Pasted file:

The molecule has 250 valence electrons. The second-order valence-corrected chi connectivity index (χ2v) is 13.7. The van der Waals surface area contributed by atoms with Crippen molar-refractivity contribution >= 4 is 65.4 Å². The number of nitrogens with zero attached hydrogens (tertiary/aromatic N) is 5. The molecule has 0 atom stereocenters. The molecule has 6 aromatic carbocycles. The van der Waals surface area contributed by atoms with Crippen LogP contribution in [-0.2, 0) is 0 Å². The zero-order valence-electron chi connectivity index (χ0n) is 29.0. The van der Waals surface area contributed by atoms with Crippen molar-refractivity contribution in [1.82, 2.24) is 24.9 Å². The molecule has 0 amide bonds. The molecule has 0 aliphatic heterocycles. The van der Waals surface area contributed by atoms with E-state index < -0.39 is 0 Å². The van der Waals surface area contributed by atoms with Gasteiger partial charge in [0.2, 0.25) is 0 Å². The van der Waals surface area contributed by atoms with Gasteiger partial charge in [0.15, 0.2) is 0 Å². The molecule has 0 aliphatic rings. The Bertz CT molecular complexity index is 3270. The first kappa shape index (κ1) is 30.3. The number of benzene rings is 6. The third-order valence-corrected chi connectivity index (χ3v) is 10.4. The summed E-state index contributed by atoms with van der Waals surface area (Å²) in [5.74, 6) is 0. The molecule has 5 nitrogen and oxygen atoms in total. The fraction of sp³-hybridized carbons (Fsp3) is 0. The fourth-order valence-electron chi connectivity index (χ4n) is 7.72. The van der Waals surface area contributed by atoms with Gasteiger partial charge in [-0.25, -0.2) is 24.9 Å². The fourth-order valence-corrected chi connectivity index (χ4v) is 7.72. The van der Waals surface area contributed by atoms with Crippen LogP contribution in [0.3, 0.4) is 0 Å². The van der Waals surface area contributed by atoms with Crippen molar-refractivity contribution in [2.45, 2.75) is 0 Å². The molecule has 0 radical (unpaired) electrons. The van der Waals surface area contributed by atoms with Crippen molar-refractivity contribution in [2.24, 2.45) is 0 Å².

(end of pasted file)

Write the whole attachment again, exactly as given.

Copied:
The molecule has 250 valence electrons. The second-order valence-corrected chi connectivity index (χ2v) is 13.7. The van der Waals surface area contributed by atoms with Crippen molar-refractivity contribution >= 4 is 65.4 Å². The number of nitrogens with zero attached hydrogens (tertiary/aromatic N) is 5. The molecule has 0 atom stereocenters. The molecule has 6 aromatic carbocycles. The van der Waals surface area contributed by atoms with Crippen LogP contribution in [-0.2, 0) is 0 Å². The zero-order valence-electron chi connectivity index (χ0n) is 29.0. The van der Waals surface area contributed by atoms with Crippen molar-refractivity contribution in [1.82, 2.24) is 24.9 Å². The molecule has 0 amide bonds. The molecule has 0 aliphatic heterocycles. The van der Waals surface area contributed by atoms with E-state index < -0.39 is 0 Å². The van der Waals surface area contributed by atoms with Gasteiger partial charge in [0.2, 0.25) is 0 Å². The van der Waals surface area contributed by atoms with Gasteiger partial charge in [0.15, 0.2) is 0 Å². The molecule has 0 aliphatic rings. The Bertz CT molecular complexity index is 3270. The first kappa shape index (κ1) is 30.3. The number of benzene rings is 6. The third-order valence-corrected chi connectivity index (χ3v) is 10.4. The summed E-state index contributed by atoms with van der Waals surface area (Å²) in [5.74, 6) is 0. The molecule has 5 nitrogen and oxygen atoms in total. The fraction of sp³-hybridized carbons (Fsp3) is 0. The fourth-order valence-electron chi connectivity index (χ4n) is 7.72. The van der Waals surface area contributed by atoms with Gasteiger partial charge in [-0.25, -0.2) is 24.9 Å². The fourth-order valence-corrected chi connectivity index (χ4v) is 7.72. The van der Waals surface area contributed by atoms with Crippen LogP contribution in [0.3, 0.4) is 0 Å². The van der Waals surface area contributed by atoms with Crippen molar-refractivity contribution in [2.45, 2.75) is 0 Å². The molecule has 0 radical (unpaired) electrons. The van der Waals surface area contributed by atoms with Crippen molar-refractivity contribution in [2.24, 2.45) is 0 Å².